GOBankingRates

Stock Market Reacts to Russia’s Invasion of Ukraine, Deepening a Correction That Was Already Underway — Is a Bear on Its Way?

peshkov / Getty Images/iStockphoto

Stock markets around the world plunged early Thursday following Russia’s invasion of Ukraine, battering indexes that were already in a correction as tensions escalated in the region.

See: Stock Market Crash — ‘Godfather’ of Technical Analysis Predicts 20% Drop — Should You Be Concerned?
Find: Trouble Ahead — Data Shows Boomers Have Most of Their Money in Stocks as Market Prepares for a Correction — Here’s What You Can Do

Dow futures tanked more than 700 points late Wednesday following the invasion, Yahoo Finance reported. S&P 500 futures and Nasdaq futures also recorded big losses, while stock markets in Europe and Asia were sharply lower Thursday.

The S&P 500 on Wednesday deepened its correction — which means a loss of 10.25 % from its recent peak — as Microsoft, Cisco Systems and other technology stocks sold off, the AP reported. Retail stocks such as Amazon and Starbucks also logged heavy losses.

The S&P 500’s correction was its first since the spring of 2020, when the COVID-19 pandemic rattled the global economy. As AP noted, that correction eventually became a bear market — a decline of 20% or more — as the S&P 500 lost more than 30% of its value in about a month.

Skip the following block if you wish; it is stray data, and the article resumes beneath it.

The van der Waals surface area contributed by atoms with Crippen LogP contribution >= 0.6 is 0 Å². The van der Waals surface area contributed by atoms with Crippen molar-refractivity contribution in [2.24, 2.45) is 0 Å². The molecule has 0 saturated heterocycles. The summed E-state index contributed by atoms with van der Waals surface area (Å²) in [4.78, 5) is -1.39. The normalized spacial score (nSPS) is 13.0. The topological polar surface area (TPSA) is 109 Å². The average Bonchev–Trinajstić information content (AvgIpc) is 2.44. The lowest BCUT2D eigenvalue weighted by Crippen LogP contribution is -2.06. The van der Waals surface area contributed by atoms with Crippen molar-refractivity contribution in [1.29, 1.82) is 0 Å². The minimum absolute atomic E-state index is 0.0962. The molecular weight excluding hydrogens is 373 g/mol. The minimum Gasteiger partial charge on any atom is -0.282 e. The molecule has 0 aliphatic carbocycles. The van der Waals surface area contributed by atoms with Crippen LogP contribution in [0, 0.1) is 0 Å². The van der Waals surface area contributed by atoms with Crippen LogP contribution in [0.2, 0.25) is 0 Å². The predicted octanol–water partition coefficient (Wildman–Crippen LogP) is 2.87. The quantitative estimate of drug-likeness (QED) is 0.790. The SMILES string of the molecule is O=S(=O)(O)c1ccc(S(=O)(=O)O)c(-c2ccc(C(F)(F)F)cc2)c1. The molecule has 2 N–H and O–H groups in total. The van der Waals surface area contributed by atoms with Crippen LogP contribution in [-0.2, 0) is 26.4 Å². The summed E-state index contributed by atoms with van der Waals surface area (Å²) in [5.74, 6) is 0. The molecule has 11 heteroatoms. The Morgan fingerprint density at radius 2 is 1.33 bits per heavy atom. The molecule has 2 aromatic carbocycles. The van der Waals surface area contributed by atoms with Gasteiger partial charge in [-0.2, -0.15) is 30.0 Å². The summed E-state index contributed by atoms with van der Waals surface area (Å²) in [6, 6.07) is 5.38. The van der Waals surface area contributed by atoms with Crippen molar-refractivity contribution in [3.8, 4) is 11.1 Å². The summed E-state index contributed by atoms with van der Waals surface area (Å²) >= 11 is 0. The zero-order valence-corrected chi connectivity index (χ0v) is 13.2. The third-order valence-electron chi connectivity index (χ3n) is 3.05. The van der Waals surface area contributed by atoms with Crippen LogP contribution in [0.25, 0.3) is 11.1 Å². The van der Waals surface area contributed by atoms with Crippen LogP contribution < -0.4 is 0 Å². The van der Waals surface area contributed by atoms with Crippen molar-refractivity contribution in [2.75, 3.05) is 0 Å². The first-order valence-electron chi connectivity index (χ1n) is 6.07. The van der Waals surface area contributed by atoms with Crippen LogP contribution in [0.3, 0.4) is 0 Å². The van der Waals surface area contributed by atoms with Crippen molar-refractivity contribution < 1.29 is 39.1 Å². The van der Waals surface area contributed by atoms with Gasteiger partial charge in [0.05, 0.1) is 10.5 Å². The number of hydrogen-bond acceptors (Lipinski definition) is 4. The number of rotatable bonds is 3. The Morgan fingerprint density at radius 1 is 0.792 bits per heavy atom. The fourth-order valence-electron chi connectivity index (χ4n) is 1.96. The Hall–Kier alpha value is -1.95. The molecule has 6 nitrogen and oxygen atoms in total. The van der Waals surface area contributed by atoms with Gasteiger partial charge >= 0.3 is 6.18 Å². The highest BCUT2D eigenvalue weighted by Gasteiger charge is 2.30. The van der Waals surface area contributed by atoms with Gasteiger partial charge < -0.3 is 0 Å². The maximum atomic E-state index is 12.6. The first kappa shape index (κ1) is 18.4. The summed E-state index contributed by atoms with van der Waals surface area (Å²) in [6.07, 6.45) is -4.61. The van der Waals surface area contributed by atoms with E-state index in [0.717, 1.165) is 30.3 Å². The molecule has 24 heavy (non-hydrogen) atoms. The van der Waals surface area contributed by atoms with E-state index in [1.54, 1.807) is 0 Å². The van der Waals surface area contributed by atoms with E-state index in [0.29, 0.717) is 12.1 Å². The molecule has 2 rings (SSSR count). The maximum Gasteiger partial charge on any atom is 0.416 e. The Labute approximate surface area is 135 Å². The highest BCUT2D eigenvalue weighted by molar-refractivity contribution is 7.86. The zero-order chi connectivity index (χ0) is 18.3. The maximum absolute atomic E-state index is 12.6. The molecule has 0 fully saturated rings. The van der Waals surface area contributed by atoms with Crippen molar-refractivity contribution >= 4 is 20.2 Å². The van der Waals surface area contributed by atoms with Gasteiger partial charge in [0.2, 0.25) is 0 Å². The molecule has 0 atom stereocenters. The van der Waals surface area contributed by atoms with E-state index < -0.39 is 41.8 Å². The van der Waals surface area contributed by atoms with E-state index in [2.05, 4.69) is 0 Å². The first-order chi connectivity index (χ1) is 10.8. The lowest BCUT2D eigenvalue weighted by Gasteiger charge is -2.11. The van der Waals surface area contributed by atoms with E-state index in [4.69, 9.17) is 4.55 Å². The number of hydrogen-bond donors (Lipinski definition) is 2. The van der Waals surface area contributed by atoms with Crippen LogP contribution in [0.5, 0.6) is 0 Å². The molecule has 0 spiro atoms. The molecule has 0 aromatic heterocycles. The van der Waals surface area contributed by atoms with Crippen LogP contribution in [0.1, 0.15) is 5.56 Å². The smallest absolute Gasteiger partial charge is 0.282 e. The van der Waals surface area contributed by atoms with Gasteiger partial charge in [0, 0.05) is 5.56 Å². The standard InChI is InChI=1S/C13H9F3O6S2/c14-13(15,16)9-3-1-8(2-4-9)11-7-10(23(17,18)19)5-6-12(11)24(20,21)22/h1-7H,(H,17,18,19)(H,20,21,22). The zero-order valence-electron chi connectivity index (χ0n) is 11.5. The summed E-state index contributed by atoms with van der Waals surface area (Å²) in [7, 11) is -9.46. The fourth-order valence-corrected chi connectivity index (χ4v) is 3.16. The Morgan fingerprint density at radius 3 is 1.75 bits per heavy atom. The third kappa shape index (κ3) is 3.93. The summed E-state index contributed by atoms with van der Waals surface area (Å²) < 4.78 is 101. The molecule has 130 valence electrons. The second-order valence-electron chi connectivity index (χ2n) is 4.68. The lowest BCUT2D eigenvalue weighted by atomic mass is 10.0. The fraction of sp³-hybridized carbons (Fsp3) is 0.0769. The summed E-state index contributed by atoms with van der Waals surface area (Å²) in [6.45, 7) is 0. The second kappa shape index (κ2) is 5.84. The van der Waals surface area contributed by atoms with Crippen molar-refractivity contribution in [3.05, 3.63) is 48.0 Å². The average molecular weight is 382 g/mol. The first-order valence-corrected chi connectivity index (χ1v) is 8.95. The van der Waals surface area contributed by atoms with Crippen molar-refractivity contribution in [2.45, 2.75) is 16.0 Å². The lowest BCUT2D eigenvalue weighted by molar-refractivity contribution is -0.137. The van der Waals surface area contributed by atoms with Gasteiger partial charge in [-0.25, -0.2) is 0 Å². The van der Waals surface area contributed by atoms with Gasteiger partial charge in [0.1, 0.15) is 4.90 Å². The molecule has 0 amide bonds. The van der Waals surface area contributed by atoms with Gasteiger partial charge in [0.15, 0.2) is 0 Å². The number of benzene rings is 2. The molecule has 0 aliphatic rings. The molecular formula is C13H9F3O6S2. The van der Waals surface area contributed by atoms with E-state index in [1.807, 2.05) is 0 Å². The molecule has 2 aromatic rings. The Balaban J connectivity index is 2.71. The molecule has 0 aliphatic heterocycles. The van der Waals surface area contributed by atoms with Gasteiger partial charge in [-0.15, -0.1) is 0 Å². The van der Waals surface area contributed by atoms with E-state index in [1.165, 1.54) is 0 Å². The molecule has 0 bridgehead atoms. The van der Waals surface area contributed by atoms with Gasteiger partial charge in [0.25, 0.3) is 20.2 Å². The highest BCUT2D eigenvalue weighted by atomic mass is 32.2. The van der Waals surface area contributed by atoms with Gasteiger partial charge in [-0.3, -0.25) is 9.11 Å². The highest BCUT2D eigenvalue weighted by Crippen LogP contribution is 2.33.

See: What To Do If Your Stocks Are All Falling

Building Wealth

The situation in Ukraine has caused similar worry on Wall Street, compounded by looming Federal Reserve interest rate hikes designed to tame inflation that has been rising at its fastest pace in four decades.

Could the U.S. be headed for another bear market as Russia enters war against Ukraine? Even with so many forces colliding at the same time, that’s no sure thing based on recent history. Only one of the past seven corrections have marked the start of a bear market, Reuters reported.

But there are signs that a bear might already be on its way. Last month the small-cap Russell 2000 index confirmed it was in a bear market, Reuters noted, though some analysts believe small stocks are in the process of bottoming out.

In January, the Nasdaq confirmed that it had entered its fourth correction since the start of the pandemic. As of Wednesday it was down almost 17% from its record high close in November, which means it is moving closer to a bear market.

More From GOBankingRates